The International Conference on Population and Development (ICPD), which has guided programming on sexual reproductive health and rights (SRHR) for 25 years, reinforced that governments have a role to play in addressing population issues but in ways that respect human rights and address social and gender inequities. The shift at ICPD was partly in response to excesses that had occurred in some family planning programs, resulting in human rights abuses. The 2012 London Summit on Family Planning refocused attention on family planning as a crucial component of SRHR and, in part due to significant pushback on the announcement of a goal of reaching an additional 120 million women and girls with contraception by 2020 in the world’s poorest countries, ignited work to ensure that programming to achieve this ambitious goal would be grounded in respecting, protecting, and fulfilling human rights. This attention to human rights has been maintained in Family Planning 2030 (FP2030), the follow on to Family Planning 2020 (FP2020). While challenges remain, particularly in light of pushback on reproductive rights, widespread work over the past decade to identify human rights principles and standards related to family planning, integrate them into programming, strengthen accountability, and incorporate rights into monitoring and evaluation has improved family planning programs.
Justin C. Konje and Oladipo A. Ladipo
Central to the survival of any species is the ability to procreate. In most cases, procreation is sexual, involving a process that ensures appropriate and timed contact between the male and female gametes. Successful human reproduction is premised on sexual intercourse occurring at a time when there is a receptive endometrium as well as an ovum ready for fertilization by spermatozoa. This time window of the menstrual cycle known as the fertile or fecund window is poorly defined and highly variable from one individual to another. Furthermore, while spermatogenesis is a continuous process, the impact of too frequent intercourse (defined as that occurring more than every 2 to 3 days) on fertilization has often been thought to be associated with a decreased fertilization potential of spermatozoa. Current evidence challenges previously held views on the fertile window and how it is determined, the timing of intercourse and how it is related to conception and miscarriages, the length of the luteal phase, and the precise time period during which the chances of fertilization are highest in any given menstrual cycle. The ability of spermatozoa to survive in the female genital tract for 5 days means fertilization can occur up to 5 days from sexual intercourse. During each menstrual cycle, there is a window of 5 to 6 days for fertilization to occur, and this period is defined not by the length of the cycle but by the timing of ovulation, with the chances of fertilization highest with intercourse occurring 1 to 2 days before ovulation.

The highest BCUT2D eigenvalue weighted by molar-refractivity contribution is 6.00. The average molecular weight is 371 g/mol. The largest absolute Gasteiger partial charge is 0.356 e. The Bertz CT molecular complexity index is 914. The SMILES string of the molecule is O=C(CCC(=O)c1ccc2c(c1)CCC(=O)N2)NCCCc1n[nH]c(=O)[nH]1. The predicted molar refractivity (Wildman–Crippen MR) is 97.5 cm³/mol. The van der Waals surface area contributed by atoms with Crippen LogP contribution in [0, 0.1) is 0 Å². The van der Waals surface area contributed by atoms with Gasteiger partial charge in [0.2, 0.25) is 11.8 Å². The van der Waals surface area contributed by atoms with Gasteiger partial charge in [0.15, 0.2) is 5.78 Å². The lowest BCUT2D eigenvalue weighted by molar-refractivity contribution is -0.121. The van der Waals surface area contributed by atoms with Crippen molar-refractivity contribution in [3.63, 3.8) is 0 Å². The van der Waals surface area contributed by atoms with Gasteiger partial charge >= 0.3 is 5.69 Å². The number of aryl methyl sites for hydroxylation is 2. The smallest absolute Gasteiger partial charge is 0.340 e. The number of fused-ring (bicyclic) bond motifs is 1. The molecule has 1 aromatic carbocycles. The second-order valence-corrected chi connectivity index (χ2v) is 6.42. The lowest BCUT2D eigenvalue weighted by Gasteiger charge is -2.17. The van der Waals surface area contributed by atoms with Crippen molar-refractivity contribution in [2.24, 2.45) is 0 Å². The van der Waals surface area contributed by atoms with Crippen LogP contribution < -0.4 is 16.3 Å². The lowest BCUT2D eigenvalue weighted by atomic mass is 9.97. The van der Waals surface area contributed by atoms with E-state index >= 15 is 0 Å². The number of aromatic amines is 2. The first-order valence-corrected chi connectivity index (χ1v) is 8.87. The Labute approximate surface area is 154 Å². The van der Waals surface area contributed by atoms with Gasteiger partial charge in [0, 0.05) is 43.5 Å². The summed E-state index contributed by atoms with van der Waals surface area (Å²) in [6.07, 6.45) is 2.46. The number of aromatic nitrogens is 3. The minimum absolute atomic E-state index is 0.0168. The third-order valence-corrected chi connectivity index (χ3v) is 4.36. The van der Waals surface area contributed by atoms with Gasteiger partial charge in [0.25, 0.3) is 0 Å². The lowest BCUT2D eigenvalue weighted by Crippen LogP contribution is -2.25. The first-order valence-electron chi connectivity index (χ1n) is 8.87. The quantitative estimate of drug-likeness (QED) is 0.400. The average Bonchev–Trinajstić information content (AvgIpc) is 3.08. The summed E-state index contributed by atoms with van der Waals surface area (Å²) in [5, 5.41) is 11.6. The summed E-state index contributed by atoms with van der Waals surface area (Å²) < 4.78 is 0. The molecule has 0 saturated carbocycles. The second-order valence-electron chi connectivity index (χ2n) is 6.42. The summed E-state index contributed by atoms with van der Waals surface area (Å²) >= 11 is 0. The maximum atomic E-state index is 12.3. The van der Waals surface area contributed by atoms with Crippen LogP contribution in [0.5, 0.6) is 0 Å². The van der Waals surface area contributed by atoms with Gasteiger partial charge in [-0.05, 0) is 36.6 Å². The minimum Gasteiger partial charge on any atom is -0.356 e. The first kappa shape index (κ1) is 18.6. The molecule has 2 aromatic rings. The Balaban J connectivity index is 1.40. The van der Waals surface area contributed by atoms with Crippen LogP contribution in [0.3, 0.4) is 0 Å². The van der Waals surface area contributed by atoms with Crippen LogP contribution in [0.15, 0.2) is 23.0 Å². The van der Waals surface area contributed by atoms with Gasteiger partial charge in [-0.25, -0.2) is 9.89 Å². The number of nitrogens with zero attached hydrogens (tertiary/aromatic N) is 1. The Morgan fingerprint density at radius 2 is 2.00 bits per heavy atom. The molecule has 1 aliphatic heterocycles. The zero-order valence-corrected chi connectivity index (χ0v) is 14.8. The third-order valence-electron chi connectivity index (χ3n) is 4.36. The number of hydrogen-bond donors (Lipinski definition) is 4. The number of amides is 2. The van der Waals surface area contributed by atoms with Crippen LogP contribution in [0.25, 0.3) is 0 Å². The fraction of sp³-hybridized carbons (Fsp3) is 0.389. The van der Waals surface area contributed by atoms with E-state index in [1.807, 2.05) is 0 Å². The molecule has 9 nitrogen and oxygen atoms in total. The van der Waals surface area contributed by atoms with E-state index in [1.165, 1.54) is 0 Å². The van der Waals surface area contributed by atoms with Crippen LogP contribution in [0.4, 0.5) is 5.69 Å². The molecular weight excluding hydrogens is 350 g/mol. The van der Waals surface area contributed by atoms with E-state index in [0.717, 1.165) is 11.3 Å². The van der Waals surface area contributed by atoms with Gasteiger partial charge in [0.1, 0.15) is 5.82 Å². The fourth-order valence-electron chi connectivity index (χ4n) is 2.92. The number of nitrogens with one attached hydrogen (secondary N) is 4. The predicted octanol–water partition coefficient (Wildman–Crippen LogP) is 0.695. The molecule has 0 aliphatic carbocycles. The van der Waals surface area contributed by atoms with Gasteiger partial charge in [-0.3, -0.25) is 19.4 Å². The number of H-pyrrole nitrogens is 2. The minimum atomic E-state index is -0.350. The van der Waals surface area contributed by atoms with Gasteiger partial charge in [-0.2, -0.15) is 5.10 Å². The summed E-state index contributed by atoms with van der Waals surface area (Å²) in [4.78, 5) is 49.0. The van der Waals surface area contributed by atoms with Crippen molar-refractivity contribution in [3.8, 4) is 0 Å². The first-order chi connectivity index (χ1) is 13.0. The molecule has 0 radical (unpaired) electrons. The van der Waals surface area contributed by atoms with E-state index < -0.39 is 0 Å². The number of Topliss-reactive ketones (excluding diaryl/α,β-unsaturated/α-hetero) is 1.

Qianling Zhou, Chu-Yao Jin, and Hai-Jun Wang